Wednesday, September 11, 2013

MythicGME and a Five Room Dungeon Adventure

For awhile now, i've been mulling over how to use MythicGME for a scene based dungeon adventure. The idea was in part inspired by marketing tactics of several games that claim a new school approach with an old school feel. 

In my mind, new school means, at least in part, scenes, not the gritty details of exploration (and probably a lack of resource management as a game mechanism), and the supremacy of the narrative over individual desires e.g. being willing to do something with your character that is to their detriment, but makes the story that much cooler. 

For some time, I could not wrap my head around how to do this with a dungeon crawl. 

I have no doubt it's because I really enjoy crawls, dungeon or otherwise (stating the obvious to regular readers of my blatherings). Why would you NOT want to encounter empty rooms, map your progress and track how many torches you have left?

But, at the same time, it seemed like a scene based dungeon could be fun - a different kind of narrative, especially given the nature of MythicGME.  This would not be a replacement to my usual approach, per The Ever Expanding Dungeon, but rather, something more likely for one-offs.

Still, I could not figure out how I would approach it. For one, I had to let go of the idea that it'd be a crawl in any traditional sense and accept that the map would probably abstract if one existed at all, and the overall approach more cinematic. 

And then, the other day it hit me, borrow the 5-Room Dungeon structure, using MythicGME to fill in the details. Like the 9Q's from SoloNexus, the 5-Room Dungeon provides a structure upon which you can hang ideas that result from randomizers, like Rory's Storycubes or the Subject and Action lists in Mythic.

Excited, I sat down to play on Monday night; I quickly learned that there's a caveat when using MythicGME.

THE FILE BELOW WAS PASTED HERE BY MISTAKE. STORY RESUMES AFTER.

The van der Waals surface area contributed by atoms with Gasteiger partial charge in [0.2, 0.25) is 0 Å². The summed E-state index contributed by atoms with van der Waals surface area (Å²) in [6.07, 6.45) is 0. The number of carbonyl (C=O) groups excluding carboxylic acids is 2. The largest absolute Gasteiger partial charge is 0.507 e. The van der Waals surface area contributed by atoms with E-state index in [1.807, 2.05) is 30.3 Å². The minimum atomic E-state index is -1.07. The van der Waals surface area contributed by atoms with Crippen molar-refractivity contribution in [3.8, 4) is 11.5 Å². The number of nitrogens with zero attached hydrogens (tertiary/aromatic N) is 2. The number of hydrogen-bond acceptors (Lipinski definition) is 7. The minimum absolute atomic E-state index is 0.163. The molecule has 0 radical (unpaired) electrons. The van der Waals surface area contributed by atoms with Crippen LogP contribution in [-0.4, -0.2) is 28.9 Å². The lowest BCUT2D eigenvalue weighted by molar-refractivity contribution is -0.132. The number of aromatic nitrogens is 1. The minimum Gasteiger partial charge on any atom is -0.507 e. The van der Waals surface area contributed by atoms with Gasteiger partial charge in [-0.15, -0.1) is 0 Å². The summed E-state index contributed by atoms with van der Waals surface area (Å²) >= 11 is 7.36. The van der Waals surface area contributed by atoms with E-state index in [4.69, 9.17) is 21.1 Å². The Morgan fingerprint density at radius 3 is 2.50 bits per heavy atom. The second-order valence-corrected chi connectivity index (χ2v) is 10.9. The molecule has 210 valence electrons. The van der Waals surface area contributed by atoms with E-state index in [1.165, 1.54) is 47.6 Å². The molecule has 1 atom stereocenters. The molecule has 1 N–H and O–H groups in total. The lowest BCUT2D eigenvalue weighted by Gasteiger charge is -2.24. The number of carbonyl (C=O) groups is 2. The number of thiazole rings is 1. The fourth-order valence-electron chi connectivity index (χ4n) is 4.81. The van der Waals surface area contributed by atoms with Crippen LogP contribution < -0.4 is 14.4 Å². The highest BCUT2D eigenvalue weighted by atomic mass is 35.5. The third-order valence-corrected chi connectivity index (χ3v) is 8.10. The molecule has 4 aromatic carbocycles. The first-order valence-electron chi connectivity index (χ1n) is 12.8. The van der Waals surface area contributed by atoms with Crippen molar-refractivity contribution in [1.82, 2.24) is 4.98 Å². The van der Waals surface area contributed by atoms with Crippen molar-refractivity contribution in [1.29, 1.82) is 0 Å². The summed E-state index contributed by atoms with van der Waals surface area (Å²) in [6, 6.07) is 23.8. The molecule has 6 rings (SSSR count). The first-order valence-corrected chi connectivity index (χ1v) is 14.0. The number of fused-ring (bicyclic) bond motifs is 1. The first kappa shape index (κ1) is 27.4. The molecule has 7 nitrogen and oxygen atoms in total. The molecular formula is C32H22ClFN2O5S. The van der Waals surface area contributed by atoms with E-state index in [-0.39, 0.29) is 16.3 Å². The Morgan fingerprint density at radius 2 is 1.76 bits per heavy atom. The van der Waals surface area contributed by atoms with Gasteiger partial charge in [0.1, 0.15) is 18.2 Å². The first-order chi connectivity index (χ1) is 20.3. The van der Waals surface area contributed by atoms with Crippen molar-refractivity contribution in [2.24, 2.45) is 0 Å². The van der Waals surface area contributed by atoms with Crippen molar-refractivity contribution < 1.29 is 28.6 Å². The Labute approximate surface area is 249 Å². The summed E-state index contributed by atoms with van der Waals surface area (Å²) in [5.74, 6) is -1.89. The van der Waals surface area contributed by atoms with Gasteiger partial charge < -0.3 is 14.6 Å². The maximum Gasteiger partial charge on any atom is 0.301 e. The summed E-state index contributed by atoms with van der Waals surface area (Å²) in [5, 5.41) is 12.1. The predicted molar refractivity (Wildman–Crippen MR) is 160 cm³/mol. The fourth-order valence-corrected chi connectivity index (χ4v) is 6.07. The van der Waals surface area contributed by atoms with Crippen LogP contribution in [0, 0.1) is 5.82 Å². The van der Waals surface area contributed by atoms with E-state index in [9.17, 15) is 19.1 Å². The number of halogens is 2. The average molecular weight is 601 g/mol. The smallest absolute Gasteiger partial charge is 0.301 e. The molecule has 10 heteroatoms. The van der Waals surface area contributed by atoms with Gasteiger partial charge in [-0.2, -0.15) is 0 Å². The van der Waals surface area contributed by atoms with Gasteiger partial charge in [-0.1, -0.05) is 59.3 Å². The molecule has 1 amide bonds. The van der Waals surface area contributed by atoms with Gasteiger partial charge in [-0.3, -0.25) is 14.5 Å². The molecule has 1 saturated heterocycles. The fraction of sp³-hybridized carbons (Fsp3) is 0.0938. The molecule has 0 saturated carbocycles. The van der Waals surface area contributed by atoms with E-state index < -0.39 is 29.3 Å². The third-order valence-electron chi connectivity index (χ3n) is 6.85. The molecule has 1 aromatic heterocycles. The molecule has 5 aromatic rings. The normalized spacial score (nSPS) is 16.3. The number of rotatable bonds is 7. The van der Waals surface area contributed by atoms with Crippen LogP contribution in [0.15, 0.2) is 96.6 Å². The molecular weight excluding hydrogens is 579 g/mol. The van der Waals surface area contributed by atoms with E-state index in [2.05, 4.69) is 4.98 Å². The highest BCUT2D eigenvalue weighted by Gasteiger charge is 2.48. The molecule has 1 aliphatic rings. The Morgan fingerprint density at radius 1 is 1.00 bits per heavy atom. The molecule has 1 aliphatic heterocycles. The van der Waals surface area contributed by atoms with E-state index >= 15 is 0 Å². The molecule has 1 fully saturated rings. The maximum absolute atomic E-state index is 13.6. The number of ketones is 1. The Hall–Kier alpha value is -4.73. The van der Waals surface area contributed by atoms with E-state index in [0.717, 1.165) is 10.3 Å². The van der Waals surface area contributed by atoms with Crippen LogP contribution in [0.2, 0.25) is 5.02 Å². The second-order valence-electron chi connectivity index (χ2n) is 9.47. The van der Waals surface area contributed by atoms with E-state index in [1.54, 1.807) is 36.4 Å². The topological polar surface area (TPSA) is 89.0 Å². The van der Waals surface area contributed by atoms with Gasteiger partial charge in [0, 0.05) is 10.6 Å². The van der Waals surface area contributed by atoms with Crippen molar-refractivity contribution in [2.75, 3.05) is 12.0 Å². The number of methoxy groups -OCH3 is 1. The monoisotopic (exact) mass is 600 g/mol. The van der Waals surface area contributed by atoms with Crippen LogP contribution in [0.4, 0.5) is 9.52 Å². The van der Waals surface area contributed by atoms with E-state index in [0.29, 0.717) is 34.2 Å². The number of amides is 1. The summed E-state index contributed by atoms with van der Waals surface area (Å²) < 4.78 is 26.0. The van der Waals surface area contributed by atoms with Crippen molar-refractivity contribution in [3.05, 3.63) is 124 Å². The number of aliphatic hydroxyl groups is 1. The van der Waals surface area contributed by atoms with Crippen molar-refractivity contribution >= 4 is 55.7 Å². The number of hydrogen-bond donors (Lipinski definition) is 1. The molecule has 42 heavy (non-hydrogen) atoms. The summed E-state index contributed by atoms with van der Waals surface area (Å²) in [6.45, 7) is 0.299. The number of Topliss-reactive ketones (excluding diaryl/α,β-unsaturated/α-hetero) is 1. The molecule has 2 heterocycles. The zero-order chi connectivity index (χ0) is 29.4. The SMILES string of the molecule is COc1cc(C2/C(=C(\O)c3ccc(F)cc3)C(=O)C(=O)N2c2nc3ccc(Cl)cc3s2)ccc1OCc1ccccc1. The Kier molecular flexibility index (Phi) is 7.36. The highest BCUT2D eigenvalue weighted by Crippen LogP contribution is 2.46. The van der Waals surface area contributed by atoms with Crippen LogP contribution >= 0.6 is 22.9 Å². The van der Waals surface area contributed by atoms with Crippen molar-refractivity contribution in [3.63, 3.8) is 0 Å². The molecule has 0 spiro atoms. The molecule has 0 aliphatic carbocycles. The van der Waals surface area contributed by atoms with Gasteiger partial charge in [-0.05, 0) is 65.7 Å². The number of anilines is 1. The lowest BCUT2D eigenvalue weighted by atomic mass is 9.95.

Mythic being Mythic means that it's possible, like my first attempt, that you can  setup a scene but it might not happen that way (you roll to check to see if there's an interrupt or an altered scene). As you'll see when I post that effort, this completely undermined my intent, although I enjoyed the end results none the less.

If anything, it shows how with Mythic, you can't even railroad yourself!

The mistake I think I made is that my first scene was not yet inside the dungeon. So, I followed that up with a slightly modified approach where I put the party into the dungeon in the first scene. The results were much more in line with what I thought would happen, at least in terms of the structure of the session - content, as always, was news to me based on my interaction with the randomizers.. 

I'll post the session summary of the first attempt tomorrow, as it's basically written, and follow with the 2nd attempt soon after.


  1. I still need to look into the solo dungeon creation. I'm very curious about it.

    1. Hi Tim,
      I'm working on a guide to playing RPGs solo, to make it easier for people to take the plunge. probably won't be out for a few months though.

    2. I'll be first in line to grab a copy. Great to hear.

  2. Very interesting. I'm not sure what has held me back from running a dungeon crawl. I'll take a look at this.